Pondering these factors, Judge Carter concluded that the entry of pleas was a mitigating circumstance which, given the significant conservation of judicial resources that resulted, was not adequately considered under the applicable guideline provisions. He therefore announced that he would grant downward departures in favor of all five appellees.2
The court convened individualized disposition hearings. We eschew the interstitial details of the various sentencing computations, save only to note that each appellee received a three-level reduction for acceptance of responsibility. Judge Carter calculated the guideline sentencing range (GSR) to be 87-108 months for White, Record, and Stone, see U.S.S.G. Ch. 5, Pt. A (Sentencing Table) (adjusted offense level 29; criminal history category I), 108-135 months for Picciandra, see id. (adjusted offense level 31; criminal history category I), and 235-293 months for Dethlefs, see id. (adjusted offense level 37; criminal history category II). The judge then essayed wholesale departures.3 He sentenced White, Record, and Stone to 60-month incarcerative terms and Picciandra to a 72-month incarcerative term (attributing the larger departure to the perceived need "to maintain parity in terms of receipt of proper recognition of benefit received by the Court"). As to Dethlefs, the judge imposed a 175-month incarcerative term, deeming him "entitled to a very significant downward departure for his role in bringing about the pleas of five other defendants, and in bringing to the Court his own plea, obviating the need for extensive trial proceedings." Displeased by the court's rulings, the government appealed.
These appeals present two distinct questions. We first address the easier question: acceptance of responsibility. Whether a defendant has accepted personal responsibility is a fact-intensive determination. Absent an error of law, we will not disturb the sentencing court's judgment in this area unless it is clearly erroneous. See Talladino, 38 F.3d at 1263; United States v. Morillo, 8 F.3d 864, 871 (1st Cir. 1993).
The applicable guideline provision is U.S.S.G. § 3E1.1 (1995), reprinted in the appendix. It authorizes a basic two-level reduction in a defendant's offense level if the court determines that he has accepted responsibility. See id. § 3E1.1(a). A recently added subsection permits an additional one-level reduction for certain defendants, provided that the court makes particular findings. See id. § 3E1.1(b). The district court gave all five appellees the full three-level discount pursuant to section 3E1.1(b) (2).
The government concedes the appellees' entitlement to the basic two-level reduction and also concedes that they meet the threshold eligibility criteria for the bonus one-level reduction. But the government strenuously protests the appellees' entitlement to that bonus. Section 3E1.1(b) (2) requires a finding that a defendant "timely notif[ied] authorities," that is, the prosecution and the court, "of his intention to enter a plea of guilty, thereby permitting the government to avoid preparing for trial and permitting the court to allocate its resources efficiently," and the government says that pleas tendered more than a year after indictment and only two weeks before trial cannot meet that benchmark.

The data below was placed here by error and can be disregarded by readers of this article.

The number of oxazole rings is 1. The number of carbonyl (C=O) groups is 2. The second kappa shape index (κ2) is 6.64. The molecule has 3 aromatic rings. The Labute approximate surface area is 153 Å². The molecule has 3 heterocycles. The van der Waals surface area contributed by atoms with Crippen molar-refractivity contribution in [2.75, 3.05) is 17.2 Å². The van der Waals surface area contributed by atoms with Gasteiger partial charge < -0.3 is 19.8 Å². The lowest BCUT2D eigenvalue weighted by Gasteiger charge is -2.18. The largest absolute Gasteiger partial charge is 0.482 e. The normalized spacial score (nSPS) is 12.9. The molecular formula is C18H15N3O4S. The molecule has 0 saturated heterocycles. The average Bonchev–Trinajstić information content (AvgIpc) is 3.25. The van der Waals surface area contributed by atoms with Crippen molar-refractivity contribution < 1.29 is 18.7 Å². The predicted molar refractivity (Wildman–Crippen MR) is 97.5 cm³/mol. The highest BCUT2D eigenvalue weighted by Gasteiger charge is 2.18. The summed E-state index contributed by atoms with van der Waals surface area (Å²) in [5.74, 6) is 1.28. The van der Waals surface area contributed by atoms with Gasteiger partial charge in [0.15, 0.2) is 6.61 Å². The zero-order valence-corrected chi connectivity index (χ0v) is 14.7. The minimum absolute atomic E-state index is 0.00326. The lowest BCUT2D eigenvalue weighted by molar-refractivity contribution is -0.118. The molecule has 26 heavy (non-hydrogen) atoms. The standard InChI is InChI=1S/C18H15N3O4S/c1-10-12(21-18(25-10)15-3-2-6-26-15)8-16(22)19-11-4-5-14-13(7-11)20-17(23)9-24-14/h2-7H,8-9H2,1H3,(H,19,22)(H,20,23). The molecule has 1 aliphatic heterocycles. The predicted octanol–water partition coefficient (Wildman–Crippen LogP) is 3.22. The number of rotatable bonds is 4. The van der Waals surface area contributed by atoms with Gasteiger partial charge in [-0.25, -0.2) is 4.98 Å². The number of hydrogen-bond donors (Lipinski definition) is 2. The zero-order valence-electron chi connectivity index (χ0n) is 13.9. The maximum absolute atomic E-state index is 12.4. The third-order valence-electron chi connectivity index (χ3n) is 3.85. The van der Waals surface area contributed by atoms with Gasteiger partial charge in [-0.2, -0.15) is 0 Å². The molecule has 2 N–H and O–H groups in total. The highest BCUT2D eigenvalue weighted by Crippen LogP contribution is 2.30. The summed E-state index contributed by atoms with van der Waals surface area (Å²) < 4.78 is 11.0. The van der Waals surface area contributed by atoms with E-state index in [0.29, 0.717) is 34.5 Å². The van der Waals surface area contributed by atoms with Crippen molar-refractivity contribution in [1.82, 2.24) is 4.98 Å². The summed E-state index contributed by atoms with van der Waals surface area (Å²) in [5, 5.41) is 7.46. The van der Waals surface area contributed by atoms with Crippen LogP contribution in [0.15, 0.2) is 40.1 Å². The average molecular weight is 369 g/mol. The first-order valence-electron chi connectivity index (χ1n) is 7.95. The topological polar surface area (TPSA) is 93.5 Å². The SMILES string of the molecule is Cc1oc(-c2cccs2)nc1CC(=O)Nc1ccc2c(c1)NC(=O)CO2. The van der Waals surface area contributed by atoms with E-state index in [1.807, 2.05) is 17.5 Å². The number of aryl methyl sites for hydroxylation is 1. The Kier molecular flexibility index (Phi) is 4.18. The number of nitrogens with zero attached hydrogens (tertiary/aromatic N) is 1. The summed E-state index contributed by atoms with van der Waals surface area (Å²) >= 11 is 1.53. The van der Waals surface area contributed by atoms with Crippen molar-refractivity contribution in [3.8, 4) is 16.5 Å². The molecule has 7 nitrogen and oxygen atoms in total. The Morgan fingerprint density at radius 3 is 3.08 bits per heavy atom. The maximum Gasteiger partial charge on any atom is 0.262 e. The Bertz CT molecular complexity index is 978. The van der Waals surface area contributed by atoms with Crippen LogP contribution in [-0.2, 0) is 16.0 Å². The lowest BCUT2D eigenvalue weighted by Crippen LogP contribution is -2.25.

To be sure, we have upheld the denial of a one-level discount under section 3E1.1(b) in situations where defendants have waited less time to plead, see, e.g., United States v. Nunez-Rodriguez, 92 F.3d 14, 17 & n. 2 (1st Cir. 1996); Morillo, 8 F.3d at 872, and we have suggested that defendants who put the prosecutors through their paces by loosing a heavy barrage of pretrial motions (as did the appellees) usually cannot expect to receive the bonus discount, see United States v. Munoz, 83 F.3d 7, 9 n. 1 (1st Cir. 1996) (per curiam) (dictum). But generalities are often unhelpful in specific cases, and the trier's judgment on acceptance of responsibility issues is entitled to great respect. See U.S.S.G. § 3E1.1, comment. (n.5); see also United States v. Royer, 895 F.2d 28, 29 (1st Cir. 1990).
Here, the district judge made particularized findings and articulated a plausible basis for his determination that the appellees had satisfied the timeliness requirement:
I think the timeliness of notification in these cases is one that is in some sense relative.... Here it is clear to the Court that the plea entered at a point in time [taking into account] the total future duration of this effort if the pleas were not entered, such that they did serve the purpose intended to be served by section 3E1.1(b) (2), of cutting off a significant portion of preparation for trial ... and afford[ing] the Court an opportunity to employ its resources to good advantage and in an efficient manner. I think there was a timeliness in that respect in the full context and circumstances of the case....
Although the matter is arguable, we cannot say that this finding is clearly erroneous. Timeliness is a concept, not a constant, and it normally must be evaluated in context. This is especially true in connection with section 3E1.1(b), since that guideline defines timeliness in functional, rather than strictly temporal, terms. See U.S.S.G. § 3E1.1, comment. (n.6) ("The timeliness of the defendant's acceptance of responsibility ... is context specific."); see also United States v. Wetwattana, 94 F.3d 280, 285-86 (7th Cir. 1996). Thus, the timeliness requirement of section 3E1.1(b) (2) cannot always be measured simply by counting calendar pages.